It Is Not Good To Be Alone – Male and Female

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			Many people assume that the Bible treats women like something slightly above donkeys. But is this rather harsh assessment of the Bible really correct? Are we guilty of judging a book, not by its cover, but by its age? Might it be true that if we could somehow take ourselves back to the time and place of the Bible that we would find it expressing not only contemporary truths but truths that may speak out across the ages? Let us examine a particular selection with a particular goal to see which side of this debate is correct. The selection is the origins of the woman and her situation both before and after the fall. The goal is to discover a Biblical understanding of the male-female relationship. 
‘And Hashem God said: It is not good for the man to be alone; I will make for him a helper who is his equal. And Hashem God formed from the ground all the beasts of the field and all the birds of the heavens and brought them to the man to see what he would call them, and whatever the man called it as a living being would be its name. And the man called names to all of the animals and to the birds of the heavens and to all the beasts of the field, but for himself, the man did not find a helper who was his equal. And Hashem God caused the man to fall into a deep sleep and he slept; and He took one of his sides and closed the flesh underneath. And Hashem God built the side that He took from the man into a woman, and He brought her to the man. And the man said: This time it is a bone of my bones, and flesh from my flesh, this one shall be called ‘woman’ because she was taken from man. Therefore, a man shall leave his mother and father and fuse with his wife and they shall be one body. And the two of them were naked, the man and his wife, and they were not ashamed.’ (2:18-25)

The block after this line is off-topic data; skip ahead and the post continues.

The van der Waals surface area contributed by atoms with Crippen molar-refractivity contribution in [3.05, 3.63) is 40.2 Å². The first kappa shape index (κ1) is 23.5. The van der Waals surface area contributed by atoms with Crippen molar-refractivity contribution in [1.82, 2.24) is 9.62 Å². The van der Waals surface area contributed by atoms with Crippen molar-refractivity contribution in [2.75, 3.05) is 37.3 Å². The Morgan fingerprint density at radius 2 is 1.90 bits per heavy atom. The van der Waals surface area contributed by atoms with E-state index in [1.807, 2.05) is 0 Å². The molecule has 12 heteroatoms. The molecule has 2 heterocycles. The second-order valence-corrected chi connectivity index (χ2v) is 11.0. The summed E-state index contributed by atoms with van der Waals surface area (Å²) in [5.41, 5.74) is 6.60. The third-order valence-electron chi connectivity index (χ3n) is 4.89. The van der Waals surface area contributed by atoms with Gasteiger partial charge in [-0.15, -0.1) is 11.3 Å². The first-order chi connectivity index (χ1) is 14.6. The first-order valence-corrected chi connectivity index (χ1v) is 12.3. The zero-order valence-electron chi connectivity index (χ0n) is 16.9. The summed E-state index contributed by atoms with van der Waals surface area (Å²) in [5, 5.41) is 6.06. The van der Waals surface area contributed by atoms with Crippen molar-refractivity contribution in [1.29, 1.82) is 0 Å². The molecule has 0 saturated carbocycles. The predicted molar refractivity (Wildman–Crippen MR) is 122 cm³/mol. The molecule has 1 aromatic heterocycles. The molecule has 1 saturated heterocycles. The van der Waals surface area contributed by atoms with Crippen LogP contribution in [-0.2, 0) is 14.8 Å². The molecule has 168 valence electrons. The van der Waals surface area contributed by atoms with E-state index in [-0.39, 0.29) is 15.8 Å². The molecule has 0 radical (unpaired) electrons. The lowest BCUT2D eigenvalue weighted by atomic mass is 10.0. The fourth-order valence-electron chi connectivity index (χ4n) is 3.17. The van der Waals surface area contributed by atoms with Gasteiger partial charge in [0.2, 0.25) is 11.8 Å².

After the woman is seduced by the snake and eats the fated fruit of the Tree of Knowledge, she gives to her husband and he eats. When confronted with her guilt, she blames it on the snake. God, after punishing the snake in some mysterious way, then turns to the woman, ‘And to the woman He said: I will greatly increase your pain and/of pregnancy – in pain you will bear children and to your husband shall be your desire, but he shall rule over you’. (3:16) 
Aside from the general matter of the origins of the woman, there are several important details here that shouldn't be overlooked. Why was it necessary to ‘build’ her to begin with, if she had already been created with the man back in the first chapter? Second, what does it mean for her to be ‘built’, as opposed to created, made, or formed? Finally, her ‘punishment’ includes both physical and emotional components. Is the emotional really a punishment? Is desiring her husband such a terrible thing? And what’s with that business of him ruling over her? Is the Bible really that blatantly chauvinistic?